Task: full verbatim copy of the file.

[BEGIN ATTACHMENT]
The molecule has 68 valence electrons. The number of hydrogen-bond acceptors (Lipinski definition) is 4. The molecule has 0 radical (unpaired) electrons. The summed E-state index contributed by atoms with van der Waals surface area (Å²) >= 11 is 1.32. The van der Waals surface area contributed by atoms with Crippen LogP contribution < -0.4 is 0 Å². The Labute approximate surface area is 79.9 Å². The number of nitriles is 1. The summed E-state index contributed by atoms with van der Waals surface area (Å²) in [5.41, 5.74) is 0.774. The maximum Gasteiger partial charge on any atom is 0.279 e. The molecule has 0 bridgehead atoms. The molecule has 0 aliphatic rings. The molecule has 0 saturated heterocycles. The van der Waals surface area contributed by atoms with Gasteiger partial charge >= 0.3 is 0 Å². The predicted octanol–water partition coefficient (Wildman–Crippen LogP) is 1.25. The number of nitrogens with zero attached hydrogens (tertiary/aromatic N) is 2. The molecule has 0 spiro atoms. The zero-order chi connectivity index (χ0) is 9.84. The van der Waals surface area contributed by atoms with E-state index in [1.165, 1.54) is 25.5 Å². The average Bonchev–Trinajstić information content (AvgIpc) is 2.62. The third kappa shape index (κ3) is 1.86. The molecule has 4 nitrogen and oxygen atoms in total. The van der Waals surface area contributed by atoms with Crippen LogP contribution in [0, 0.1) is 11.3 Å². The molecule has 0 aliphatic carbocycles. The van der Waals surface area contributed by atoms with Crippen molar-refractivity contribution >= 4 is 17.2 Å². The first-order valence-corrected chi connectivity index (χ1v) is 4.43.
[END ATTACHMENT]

The molecule has 68 valence electrons. The number of hydrogen-bond acceptors (Lipinski definition) is 4. The molecule has 0 radical (unpaired) electrons. The summed E-state index contributed by atoms with van der Waals surface area (Å²) >= 11 is 1.32. The van der Waals surface area contributed by atoms with Crippen LogP contribution < -0.4 is 0 Å². The Labute approximate surface area is 79.9 Å². The number of nitriles is 1. The summed E-state index contributed by atoms with van der Waals surface area (Å²) in [5.41, 5.74) is 0.774. The maximum Gasteiger partial charge on any atom is 0.279 e. The molecule has 0 bridgehead atoms. The molecule has 0 aliphatic rings. The molecule has 0 saturated heterocycles. The van der Waals surface area contributed by atoms with Gasteiger partial charge >= 0.3 is 0 Å². The predicted octanol–water partition coefficient (Wildman–Crippen LogP) is 1.25. The number of nitrogens with zero attached hydrogens (tertiary/aromatic N) is 2. The molecule has 0 spiro atoms. The zero-order chi connectivity index (χ0) is 9.84. The van der Waals surface area contributed by atoms with E-state index in [1.165, 1.54) is 25.5 Å². The average Bonchev–Trinajstić information content (AvgIpc) is 2.62. The third kappa shape index (κ3) is 1.86. The molecule has 4 nitrogen and oxygen atoms in total. The van der Waals surface area contributed by atoms with Crippen LogP contribution in [0, 0.1) is 11.3 Å². The molecule has 0 aliphatic carbocycles. The van der Waals surface area contributed by atoms with Crippen molar-refractivity contribution >= 4 is 17.2 Å². The first-order valence-corrected chi connectivity index (χ1v) is 4.43.